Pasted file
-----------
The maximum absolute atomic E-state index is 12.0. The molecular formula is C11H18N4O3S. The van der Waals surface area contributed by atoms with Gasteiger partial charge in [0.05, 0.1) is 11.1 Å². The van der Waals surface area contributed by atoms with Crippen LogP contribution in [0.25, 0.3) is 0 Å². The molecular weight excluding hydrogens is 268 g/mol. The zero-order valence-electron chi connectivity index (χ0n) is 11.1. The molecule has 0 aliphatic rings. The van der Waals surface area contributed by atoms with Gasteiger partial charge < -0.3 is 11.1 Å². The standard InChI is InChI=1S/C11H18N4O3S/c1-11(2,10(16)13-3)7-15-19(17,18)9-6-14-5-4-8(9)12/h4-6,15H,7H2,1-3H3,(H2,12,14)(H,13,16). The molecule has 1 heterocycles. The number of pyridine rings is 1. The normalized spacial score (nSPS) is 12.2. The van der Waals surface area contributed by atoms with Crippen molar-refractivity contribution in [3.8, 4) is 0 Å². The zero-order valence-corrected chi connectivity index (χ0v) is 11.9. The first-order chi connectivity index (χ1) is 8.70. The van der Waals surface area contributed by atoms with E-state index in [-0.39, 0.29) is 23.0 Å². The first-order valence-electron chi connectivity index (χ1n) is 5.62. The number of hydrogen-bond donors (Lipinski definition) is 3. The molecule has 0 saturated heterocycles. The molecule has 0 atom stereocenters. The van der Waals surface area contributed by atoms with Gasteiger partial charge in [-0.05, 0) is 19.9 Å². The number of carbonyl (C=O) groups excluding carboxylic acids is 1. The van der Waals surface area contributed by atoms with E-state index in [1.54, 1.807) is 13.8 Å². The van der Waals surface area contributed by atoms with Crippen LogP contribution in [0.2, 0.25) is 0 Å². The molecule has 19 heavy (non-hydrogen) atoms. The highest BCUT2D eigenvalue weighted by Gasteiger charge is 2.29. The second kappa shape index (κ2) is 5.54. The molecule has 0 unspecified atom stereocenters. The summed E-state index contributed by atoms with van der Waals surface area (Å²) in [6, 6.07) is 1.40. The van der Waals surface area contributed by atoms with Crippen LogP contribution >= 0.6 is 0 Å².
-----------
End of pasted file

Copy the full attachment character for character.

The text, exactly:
The maximum absolute atomic E-state index is 12.0. The molecular formula is C11H18N4O3S. The van der Waals surface area contributed by atoms with Gasteiger partial charge in [0.05, 0.1) is 11.1 Å². The van der Waals surface area contributed by atoms with Crippen LogP contribution in [0.25, 0.3) is 0 Å². The molecular weight excluding hydrogens is 268 g/mol. The zero-order valence-electron chi connectivity index (χ0n) is 11.1. The molecule has 0 aliphatic rings. The van der Waals surface area contributed by atoms with Gasteiger partial charge < -0.3 is 11.1 Å². The standard InChI is InChI=1S/C11H18N4O3S/c1-11(2,10(16)13-3)7-15-19(17,18)9-6-14-5-4-8(9)12/h4-6,15H,7H2,1-3H3,(H2,12,14)(H,13,16). The molecule has 1 heterocycles. The number of pyridine rings is 1. The normalized spacial score (nSPS) is 12.2. The van der Waals surface area contributed by atoms with Crippen molar-refractivity contribution in [3.8, 4) is 0 Å². The zero-order valence-corrected chi connectivity index (χ0v) is 11.9. The first-order chi connectivity index (χ1) is 8.70. The van der Waals surface area contributed by atoms with E-state index in [-0.39, 0.29) is 23.0 Å². The first-order valence-electron chi connectivity index (χ1n) is 5.62. The number of hydrogen-bond donors (Lipinski definition) is 3. The molecule has 0 saturated heterocycles. The molecule has 0 atom stereocenters. The van der Waals surface area contributed by atoms with Gasteiger partial charge in [-0.05, 0) is 19.9 Å². The number of carbonyl (C=O) groups excluding carboxylic acids is 1. The van der Waals surface area contributed by atoms with E-state index in [1.54, 1.807) is 13.8 Å². The van der Waals surface area contributed by atoms with Crippen LogP contribution in [0.2, 0.25) is 0 Å². The molecule has 19 heavy (non-hydrogen) atoms. The highest BCUT2D eigenvalue weighted by Gasteiger charge is 2.29. The second kappa shape index (κ2) is 5.54. The molecule has 0 unspecified atom stereocenters. The summed E-state index contributed by atoms with van der Waals surface area (Å²) in [6, 6.07) is 1.40. The van der Waals surface area contributed by atoms with Crippen LogP contribution >= 0.6 is 0 Å².